And you have a person in your life whose hand
you like to hold?
“Yes, I do.”
It must surely, then, be very happy down there
in your heart
“Yes,” I said. “It is.”
My husband Jay and I celebrate our sixth wedding anniversary on October 13. If you count dating, which I certainly do, we’ve been together over a dozen years. At first, after we married, it didn’t seem much different than dating. For six years we’d been serious about our love, on our wedding day we said vows to prove it. Marriage didn’t change much for us, at least not in that first year.
Our life circumstances have shifted significantly since 2012, the year we became husband and wife. After years of city living with minimal responsibility, we have a car loan, a dog, a mortgage and a baby (procured in that order). We officially crossed into the realm of “adulting,” and have oodles of paperwork to prove it. In recent years, we’ve taken to commiserating with one another, stating the obvious, “Being an adult is HARD!” The hard stuff feels a little easier when you name it.
To that point: Hands down the past year has been the hardest year yet of our marriage. I thought this on our fifth wedding anniversary, the year our son was born, not knowing the challenges we’d encounter leading up to this anniversary. As new parents, we fought over diaper changes, the dishwasher and even dog food. We battled sleep deprivation and took turns caring for our son Jack when he got sick. There were many joyful moments too, like witnessing Jack’s first smile and his first shaky steps. Also figuring out how to date each other again (pro tip: finding a trustworthy babysitter helps). We were shocked by how hard parenting was, but at least we were doing it together.
This past year, however, showed me the meaning behind our vows, “for better, for worse, for richer, for poorer, in sickness and in health . . .” We faced the greatest obstacle of our life together when my husband got sick. This summer we lived in sickness, for worse and for poorer. We didn’t always live gracefully–in fact, I definitely didn’t live gracefully. Most of the time, I felt terrified and tired. I became intimate friends with anger, anxiety, fear and heartache. A lot of the time, I was parenting alone.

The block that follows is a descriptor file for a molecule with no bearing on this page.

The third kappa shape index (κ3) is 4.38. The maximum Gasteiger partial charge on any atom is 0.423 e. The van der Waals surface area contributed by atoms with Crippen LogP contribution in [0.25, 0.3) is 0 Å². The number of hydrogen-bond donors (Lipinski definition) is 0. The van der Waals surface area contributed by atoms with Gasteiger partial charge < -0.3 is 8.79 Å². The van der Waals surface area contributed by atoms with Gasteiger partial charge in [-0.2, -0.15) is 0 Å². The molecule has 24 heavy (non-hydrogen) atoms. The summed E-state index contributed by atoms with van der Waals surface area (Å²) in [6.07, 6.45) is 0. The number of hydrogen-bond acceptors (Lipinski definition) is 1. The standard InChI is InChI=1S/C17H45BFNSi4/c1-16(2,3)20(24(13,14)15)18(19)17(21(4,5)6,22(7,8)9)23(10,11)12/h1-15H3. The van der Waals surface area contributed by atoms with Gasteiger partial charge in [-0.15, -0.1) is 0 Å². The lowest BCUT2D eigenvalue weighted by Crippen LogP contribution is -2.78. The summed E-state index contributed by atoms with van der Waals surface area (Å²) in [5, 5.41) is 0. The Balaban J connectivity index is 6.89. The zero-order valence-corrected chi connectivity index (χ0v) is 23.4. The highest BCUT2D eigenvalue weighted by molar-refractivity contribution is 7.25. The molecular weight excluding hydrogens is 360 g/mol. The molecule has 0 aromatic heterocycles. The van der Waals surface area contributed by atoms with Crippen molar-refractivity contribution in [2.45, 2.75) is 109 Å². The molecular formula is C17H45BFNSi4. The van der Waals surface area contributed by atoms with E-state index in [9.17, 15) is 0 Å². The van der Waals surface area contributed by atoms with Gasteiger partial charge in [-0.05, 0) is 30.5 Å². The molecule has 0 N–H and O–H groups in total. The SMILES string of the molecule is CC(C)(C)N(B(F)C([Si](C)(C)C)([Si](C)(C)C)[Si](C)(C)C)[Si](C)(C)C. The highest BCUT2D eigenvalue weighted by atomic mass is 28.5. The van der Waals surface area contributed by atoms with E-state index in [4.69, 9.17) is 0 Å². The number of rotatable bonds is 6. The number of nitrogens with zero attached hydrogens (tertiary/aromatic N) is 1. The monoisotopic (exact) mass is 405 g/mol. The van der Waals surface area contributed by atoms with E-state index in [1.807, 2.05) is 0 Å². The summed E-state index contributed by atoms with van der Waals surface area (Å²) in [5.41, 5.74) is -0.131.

In the middle of the summer, I went on a five-day work trip to Houston, a brief escape from hardship. The trip couldn’t have happened at a more horrible time. Not only was Jay having a difficult health week, but our son managed to catch the dreaded hand, foot and mouth virus two nights before my flight out. Luckily, I’d arranged for my in-laws to visit and care for Jack. Low on sleep, I kissed my family goodbye and headed to the airport, feeling a mix of deep relief and nagging guilt. Ultimately the work trip was fun, and sleeping in my own bed for days, with no snoring or cries or worries to wake me, was heaven.
The last morning of my trip, I looked at myself in the mirror and struggled to hold back tears: I envied my former single self and all my single friends. I wanted to turn back time or fly home to a different life. I wanted to be free. I touched my face, then noticed my ring. My heart ached for my family too.
When I came home, I could barely contain my joy when I hugged and kissed my son and husband for the first time. Later on, snuggling my husband and our dog while they snored along in our cozy bed, I struggled to imagine my life without Jay. I’d spent much of the summer going over what-if scenarios regarding Jay’s health, pushing myself to be a caretaker, primary parent and provider even though it felt like I was barely holding on myself.
Holding my sweet husband that evening, I realized I didn’t have to. I could choose to thank God for each day we have together, rather than worry about the future. This outlook sustained me through the rest of the summer–and continues to be a guiding force in my life today.
Six years ago, on a rainy October day, Jay donned a slate gray tux and I wore cream-colored lace dress as we stood in our alma mater’s chapel and recited our wedding vows. We were–and are–surrounded by a crowd of witnesses who support our union.
That moment in the chapel is where marriage diverges from dating. As one year leads to the next, and life circumstances shift, living vows is not for the faint of heart. Here’s what I know: My husband and I faced great adversity in this past year of marriage and we are stronger for it. And now, as we enter into our next year of marriage, we’ll continue facing lows and highs.
I’m just glad we still get to do it together.
Husband of mine, I’m grateful for everything you do and are. I’m deeply grateful for your presence. Happy Anniversary, my love.